Akhter S, Begum MR, Kabir Z, Rashid M, Laila TR, Zabeen F
To evaluate the efficacy of a condom as a tamponade for intrauterine pressure to stop massive postpartum hemorrhage (PPH).
DESIGN AND SETTING:
This prospective study was done in the Obstetrics and Gynecology Department of Dhaka Medical College and Hospital, Bangladesh, between July 2001 and December 2002.
During the study period, 152 cases of PPH were identified; 109 were managed medically; 20 were managed using the B-Lynch procedure, and 23 were managed using the condom catheter. Patients were selected for intervention with the condom catheter when PPH that occurred as a result of atonicity or morbid adhesion (accreta) could not be controlled by uterotonics or a surgical procedure. In patients who were in shock due to massive hemorrhage, a condom catheter was introduced immediately without prior medical management.
With aseptic precautions, a sterile rubber catheter fitted with a condom was introduced into the uterus. The condom was inflated with 250-500 mL normal saline, according to need. The condom catheter was kept for 24-48 hours, depending upon the initial intensity of blood loss, and gradually deflated when bleeding ceased.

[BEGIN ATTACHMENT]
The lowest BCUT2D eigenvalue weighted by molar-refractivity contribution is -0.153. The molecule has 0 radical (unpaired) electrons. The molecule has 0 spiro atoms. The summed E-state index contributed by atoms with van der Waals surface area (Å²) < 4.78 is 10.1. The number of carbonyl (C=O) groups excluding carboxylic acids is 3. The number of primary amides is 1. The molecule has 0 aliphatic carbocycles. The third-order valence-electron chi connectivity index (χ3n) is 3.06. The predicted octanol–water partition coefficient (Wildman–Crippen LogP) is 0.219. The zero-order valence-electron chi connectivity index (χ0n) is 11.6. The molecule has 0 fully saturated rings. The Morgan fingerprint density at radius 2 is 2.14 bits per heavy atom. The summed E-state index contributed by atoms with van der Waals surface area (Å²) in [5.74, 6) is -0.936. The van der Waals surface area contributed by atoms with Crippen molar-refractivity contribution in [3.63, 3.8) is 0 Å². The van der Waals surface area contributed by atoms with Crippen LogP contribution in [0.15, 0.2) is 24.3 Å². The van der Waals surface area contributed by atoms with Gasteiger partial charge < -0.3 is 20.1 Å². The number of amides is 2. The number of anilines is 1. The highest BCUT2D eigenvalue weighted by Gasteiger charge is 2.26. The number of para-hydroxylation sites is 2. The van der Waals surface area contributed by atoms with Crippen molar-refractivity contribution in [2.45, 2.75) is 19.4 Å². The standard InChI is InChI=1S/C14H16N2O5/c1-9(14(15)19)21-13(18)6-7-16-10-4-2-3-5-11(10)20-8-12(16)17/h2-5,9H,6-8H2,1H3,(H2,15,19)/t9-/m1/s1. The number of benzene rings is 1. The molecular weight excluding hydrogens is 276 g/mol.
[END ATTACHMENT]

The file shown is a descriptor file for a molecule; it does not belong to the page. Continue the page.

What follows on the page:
MAIN OUTCOME MEASURES:
(1) Ability of condom catheter to stop bleeding; (2) time required to stop bleeding after the tamponade was applied; (3) subsequent morbidity in terms of severe infection, despite use of prophylactic antibiotics.
In all 23 cases in which the condom catheter was used, bleeding stopped within 15 minutes. No patient needed further intervention. No patient went into irreversible shock. There was no intrauterine infection as documented by clinical signs and symptoms and culture and sensitivity of high vaginal swab.
The hydrostatic condom catheter can control PPH quickly and effectively. It is simple to use, inexpensive, and safe. In developing countries where PPH remains a primary cause of maternal mortality, any healthcare provider involved in delivery may use this procedure for controlling massive PPH to save the lives of patients.
Department of Obstetrics and Gynecology, Dhaka Medical College and Hospital, Dhaka, Bangladesh.